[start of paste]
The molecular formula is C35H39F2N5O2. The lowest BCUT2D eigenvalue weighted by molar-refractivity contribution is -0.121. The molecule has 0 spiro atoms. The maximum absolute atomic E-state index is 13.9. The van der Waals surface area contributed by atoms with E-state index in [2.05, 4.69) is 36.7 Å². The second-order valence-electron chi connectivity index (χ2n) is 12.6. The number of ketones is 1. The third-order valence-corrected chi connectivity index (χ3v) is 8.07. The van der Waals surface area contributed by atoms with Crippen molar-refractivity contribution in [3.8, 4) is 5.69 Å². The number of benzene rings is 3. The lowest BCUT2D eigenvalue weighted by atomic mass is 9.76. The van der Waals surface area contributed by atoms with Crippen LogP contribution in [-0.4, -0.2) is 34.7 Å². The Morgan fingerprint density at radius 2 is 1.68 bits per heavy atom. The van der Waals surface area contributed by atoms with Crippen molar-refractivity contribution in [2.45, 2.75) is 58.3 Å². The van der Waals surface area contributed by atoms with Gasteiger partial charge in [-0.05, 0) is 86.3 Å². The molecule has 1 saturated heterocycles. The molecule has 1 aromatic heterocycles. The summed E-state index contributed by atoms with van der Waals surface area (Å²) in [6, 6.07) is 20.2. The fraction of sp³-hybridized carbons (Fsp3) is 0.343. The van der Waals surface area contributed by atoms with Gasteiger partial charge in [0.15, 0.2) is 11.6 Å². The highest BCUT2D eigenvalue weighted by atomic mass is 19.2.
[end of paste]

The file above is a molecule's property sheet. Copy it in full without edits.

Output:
The molecular formula is C35H39F2N5O2. The lowest BCUT2D eigenvalue weighted by molar-refractivity contribution is -0.121. The molecule has 0 spiro atoms. The maximum absolute atomic E-state index is 13.9. The van der Waals surface area contributed by atoms with E-state index in [2.05, 4.69) is 36.7 Å². The second-order valence-electron chi connectivity index (χ2n) is 12.6. The number of ketones is 1. The third-order valence-corrected chi connectivity index (χ3v) is 8.07. The van der Waals surface area contributed by atoms with Crippen molar-refractivity contribution in [3.8, 4) is 5.69 Å². The number of benzene rings is 3. The lowest BCUT2D eigenvalue weighted by atomic mass is 9.76. The van der Waals surface area contributed by atoms with Crippen LogP contribution in [-0.4, -0.2) is 34.7 Å². The Morgan fingerprint density at radius 2 is 1.68 bits per heavy atom. The van der Waals surface area contributed by atoms with Crippen molar-refractivity contribution in [2.45, 2.75) is 58.3 Å². The van der Waals surface area contributed by atoms with Gasteiger partial charge in [-0.05, 0) is 86.3 Å². The molecule has 1 saturated heterocycles. The molecule has 1 aromatic heterocycles. The summed E-state index contributed by atoms with van der Waals surface area (Å²) in [6, 6.07) is 20.2. The fraction of sp³-hybridized carbons (Fsp3) is 0.343. The van der Waals surface area contributed by atoms with Gasteiger partial charge in [0.15, 0.2) is 11.6 Å². The highest BCUT2D eigenvalue weighted by atomic mass is 19.2.